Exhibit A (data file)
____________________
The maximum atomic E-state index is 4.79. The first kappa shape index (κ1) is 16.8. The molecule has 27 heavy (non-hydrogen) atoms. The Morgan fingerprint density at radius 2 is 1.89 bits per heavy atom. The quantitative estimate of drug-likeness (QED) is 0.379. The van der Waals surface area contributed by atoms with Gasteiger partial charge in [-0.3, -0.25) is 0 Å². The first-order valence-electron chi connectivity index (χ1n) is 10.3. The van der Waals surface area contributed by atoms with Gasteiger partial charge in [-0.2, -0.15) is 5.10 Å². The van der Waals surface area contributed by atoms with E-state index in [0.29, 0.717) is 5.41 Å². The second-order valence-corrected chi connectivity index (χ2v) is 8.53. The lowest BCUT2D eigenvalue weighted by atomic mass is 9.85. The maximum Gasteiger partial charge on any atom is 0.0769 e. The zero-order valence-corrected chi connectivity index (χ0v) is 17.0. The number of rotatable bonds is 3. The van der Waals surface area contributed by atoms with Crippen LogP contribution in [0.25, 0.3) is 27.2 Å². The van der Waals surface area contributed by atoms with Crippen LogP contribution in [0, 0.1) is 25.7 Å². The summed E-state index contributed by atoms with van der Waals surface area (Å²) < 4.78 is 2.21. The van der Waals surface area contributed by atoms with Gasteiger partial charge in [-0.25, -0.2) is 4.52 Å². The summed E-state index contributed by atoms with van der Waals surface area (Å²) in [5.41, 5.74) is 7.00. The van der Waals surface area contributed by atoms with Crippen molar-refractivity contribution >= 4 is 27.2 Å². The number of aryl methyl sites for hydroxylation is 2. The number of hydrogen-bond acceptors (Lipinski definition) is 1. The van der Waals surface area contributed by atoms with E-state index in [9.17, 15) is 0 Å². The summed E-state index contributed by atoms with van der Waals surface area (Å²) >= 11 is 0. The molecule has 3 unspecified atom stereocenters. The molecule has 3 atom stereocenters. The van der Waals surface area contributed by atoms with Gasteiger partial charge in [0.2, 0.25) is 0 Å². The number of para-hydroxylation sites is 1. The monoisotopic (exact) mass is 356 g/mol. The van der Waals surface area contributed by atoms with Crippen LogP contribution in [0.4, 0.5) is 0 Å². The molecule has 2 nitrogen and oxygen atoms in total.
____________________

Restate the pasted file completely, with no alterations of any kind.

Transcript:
The maximum atomic E-state index is 4.79. The first kappa shape index (κ1) is 16.8. The molecule has 27 heavy (non-hydrogen) atoms. The Morgan fingerprint density at radius 2 is 1.89 bits per heavy atom. The quantitative estimate of drug-likeness (QED) is 0.379. The van der Waals surface area contributed by atoms with Gasteiger partial charge in [-0.3, -0.25) is 0 Å². The first-order valence-electron chi connectivity index (χ1n) is 10.3. The van der Waals surface area contributed by atoms with Gasteiger partial charge in [-0.2, -0.15) is 5.10 Å². The van der Waals surface area contributed by atoms with E-state index in [0.29, 0.717) is 5.41 Å². The second-order valence-corrected chi connectivity index (χ2v) is 8.53. The lowest BCUT2D eigenvalue weighted by atomic mass is 9.85. The maximum Gasteiger partial charge on any atom is 0.0769 e. The zero-order valence-corrected chi connectivity index (χ0v) is 17.0. The number of rotatable bonds is 3. The van der Waals surface area contributed by atoms with Crippen LogP contribution in [0.25, 0.3) is 27.2 Å². The van der Waals surface area contributed by atoms with Crippen LogP contribution in [0, 0.1) is 25.7 Å². The summed E-state index contributed by atoms with van der Waals surface area (Å²) < 4.78 is 2.21. The van der Waals surface area contributed by atoms with Gasteiger partial charge in [-0.25, -0.2) is 4.52 Å². The summed E-state index contributed by atoms with van der Waals surface area (Å²) in [5.41, 5.74) is 7.00. The van der Waals surface area contributed by atoms with Crippen molar-refractivity contribution >= 4 is 27.2 Å². The number of aryl methyl sites for hydroxylation is 2. The number of hydrogen-bond acceptors (Lipinski definition) is 1. The van der Waals surface area contributed by atoms with E-state index in [9.17, 15) is 0 Å². The summed E-state index contributed by atoms with van der Waals surface area (Å²) >= 11 is 0. The molecule has 3 unspecified atom stereocenters. The molecule has 3 atom stereocenters. The van der Waals surface area contributed by atoms with Gasteiger partial charge in [0.2, 0.25) is 0 Å². The number of para-hydroxylation sites is 1. The monoisotopic (exact) mass is 356 g/mol. The van der Waals surface area contributed by atoms with Crippen LogP contribution in [0.4, 0.5) is 0 Å². The molecule has 2 nitrogen and oxygen atoms in total.